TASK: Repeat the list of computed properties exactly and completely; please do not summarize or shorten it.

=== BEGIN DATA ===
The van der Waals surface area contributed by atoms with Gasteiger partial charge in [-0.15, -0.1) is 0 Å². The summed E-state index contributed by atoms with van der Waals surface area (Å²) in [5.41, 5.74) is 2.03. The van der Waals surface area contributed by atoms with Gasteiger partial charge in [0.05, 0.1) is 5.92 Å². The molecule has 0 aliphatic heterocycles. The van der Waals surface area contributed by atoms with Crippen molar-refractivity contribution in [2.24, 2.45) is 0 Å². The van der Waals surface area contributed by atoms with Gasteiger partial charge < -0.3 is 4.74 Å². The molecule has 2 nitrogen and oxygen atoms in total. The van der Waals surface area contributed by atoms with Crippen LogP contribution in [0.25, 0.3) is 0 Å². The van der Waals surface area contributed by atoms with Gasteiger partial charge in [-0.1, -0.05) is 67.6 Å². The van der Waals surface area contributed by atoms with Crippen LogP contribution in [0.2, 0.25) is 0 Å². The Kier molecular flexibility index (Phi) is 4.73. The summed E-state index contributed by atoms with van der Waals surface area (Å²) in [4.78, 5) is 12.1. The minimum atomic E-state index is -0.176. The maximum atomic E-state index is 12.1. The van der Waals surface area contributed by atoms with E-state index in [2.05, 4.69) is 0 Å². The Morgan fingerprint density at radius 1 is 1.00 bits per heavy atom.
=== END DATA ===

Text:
The van der Waals surface area contributed by atoms with Gasteiger partial charge in [-0.15, -0.1) is 0 Å². The summed E-state index contributed by atoms with van der Waals surface area (Å²) in [5.41, 5.74) is 2.03. The van der Waals surface area contributed by atoms with Gasteiger partial charge in [0.05, 0.1) is 5.92 Å². The molecule has 0 aliphatic heterocycles. The van der Waals surface area contributed by atoms with Crippen molar-refractivity contribution in [2.24, 2.45) is 0 Å². The van der Waals surface area contributed by atoms with Gasteiger partial charge < -0.3 is 4.74 Å². The molecule has 2 nitrogen and oxygen atoms in total. The van der Waals surface area contributed by atoms with Crippen LogP contribution in [0.25, 0.3) is 0 Å². The van der Waals surface area contributed by atoms with Gasteiger partial charge in [-0.1, -0.05) is 67.6 Å². The van der Waals surface area contributed by atoms with Crippen LogP contribution in [0.2, 0.25) is 0 Å². The Kier molecular flexibility index (Phi) is 4.73. The summed E-state index contributed by atoms with van der Waals surface area (Å²) in [4.78, 5) is 12.1. The minimum atomic E-state index is -0.176. The maximum atomic E-state index is 12.1. The van der Waals surface area contributed by atoms with E-state index in [2.05, 4.69) is 0 Å². The Morgan fingerprint density at radius 1 is 1.00 bits per heavy atom.